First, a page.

The jobs you can get while in high school might not be glamorous, but they can go a long way in helping you pay for school. By taking on a part-time job, you could save money for college while in high school. How much exactly?

Let’s say you got a job at the mall and work 10 hours a week earning $7.25 per hour, the national minimum wage. If you’re a high school sophomore and work year-round for three years, you could save up to $11,310 by the time you start college. That amount doesn’t account for taxes, but even saving up a few thousand dollars can reduce how much you need to borrow for school.

Working a summer job at a big-name retailer with a tuition reimbursement program could be your best move. Amazon, Chipotle and Starbucks are examples of companies with programs that could pay or reimburse you for at least some of your college costs.

4. Research scholarships and grants

Although your college might offer scholarships and grants, it’s not the only available source of financial aid. You can win scholarships from a wide range of organizations, including private businesses, nonprofit organizations and even individuals.

Some award scholarships are based on academics, but there are plenty of other reasons you could earn a scholarship. For example, there are scholarships for talented duck-callers and bowlers.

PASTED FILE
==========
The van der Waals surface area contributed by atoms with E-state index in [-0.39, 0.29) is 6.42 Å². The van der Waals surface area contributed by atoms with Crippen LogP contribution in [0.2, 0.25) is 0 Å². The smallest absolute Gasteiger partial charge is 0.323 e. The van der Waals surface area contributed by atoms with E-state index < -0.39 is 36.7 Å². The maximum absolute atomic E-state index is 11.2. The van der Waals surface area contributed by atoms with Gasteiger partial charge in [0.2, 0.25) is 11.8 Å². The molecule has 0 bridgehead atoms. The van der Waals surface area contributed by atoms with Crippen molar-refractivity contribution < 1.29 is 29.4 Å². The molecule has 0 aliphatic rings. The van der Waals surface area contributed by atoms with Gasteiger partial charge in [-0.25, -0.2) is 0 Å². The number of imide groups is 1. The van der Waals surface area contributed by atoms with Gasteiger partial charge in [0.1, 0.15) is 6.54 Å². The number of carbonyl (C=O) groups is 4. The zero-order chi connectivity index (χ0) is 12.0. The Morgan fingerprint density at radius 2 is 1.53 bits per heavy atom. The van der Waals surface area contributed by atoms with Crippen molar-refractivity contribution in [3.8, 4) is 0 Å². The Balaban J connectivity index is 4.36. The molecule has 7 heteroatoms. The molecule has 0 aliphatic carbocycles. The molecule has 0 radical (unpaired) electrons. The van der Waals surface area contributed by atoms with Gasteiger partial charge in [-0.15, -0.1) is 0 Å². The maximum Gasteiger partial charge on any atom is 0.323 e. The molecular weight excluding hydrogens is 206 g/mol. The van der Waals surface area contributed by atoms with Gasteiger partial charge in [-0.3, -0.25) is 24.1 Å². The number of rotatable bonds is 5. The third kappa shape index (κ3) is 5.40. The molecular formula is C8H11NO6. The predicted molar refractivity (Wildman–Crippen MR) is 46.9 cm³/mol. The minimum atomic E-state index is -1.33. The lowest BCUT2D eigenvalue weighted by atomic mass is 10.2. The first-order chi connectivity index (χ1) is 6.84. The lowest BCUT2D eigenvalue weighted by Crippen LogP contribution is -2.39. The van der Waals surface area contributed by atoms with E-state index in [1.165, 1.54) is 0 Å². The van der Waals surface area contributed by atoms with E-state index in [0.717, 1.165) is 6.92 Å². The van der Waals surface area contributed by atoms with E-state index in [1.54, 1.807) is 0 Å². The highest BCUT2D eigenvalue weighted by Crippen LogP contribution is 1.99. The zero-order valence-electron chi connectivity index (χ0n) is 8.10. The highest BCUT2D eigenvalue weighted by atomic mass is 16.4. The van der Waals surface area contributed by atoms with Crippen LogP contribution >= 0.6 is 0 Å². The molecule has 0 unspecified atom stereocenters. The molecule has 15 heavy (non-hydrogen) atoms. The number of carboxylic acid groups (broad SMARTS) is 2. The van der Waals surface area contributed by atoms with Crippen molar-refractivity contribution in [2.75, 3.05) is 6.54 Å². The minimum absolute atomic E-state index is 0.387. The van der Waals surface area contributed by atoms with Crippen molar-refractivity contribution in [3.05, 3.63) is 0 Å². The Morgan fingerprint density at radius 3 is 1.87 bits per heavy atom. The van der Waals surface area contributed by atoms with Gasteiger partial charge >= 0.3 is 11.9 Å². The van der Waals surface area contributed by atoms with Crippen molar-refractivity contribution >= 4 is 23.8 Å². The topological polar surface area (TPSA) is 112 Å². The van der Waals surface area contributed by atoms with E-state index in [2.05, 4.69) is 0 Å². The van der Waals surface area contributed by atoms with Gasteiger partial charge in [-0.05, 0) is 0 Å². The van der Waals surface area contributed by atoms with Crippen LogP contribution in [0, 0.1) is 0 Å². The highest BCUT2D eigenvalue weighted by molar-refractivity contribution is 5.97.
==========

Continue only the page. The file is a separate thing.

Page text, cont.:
You don’t have to be in college or even be a high school senior to qualify. There are scholarships available to high schoolers of all ages. Use online scholarship search tools to get started. Also, review our guide to scholarships for high school seniors and speak to your school’s college guidance counselor.

5. Sell stuff you don’t use

Another way to save for college while in high school is to sell stuff you don’t use anymore. If you have books, clothes, old cell phones or electronics lying around, you could turn that clutter into cash. Sell those items and set aside your earnings for your college fund.

To get started, consider a traditional yard sale, posting to Craigslist or, for more unique items, try specialized online apps and websites. You might find success selling electronics on Gazelle.

6. Take Advanced Placement (AP) courses

Taking AP courses and passing College Level Examination Program (CLEP) tests can help you graduate from college on time and reduce your education expenses.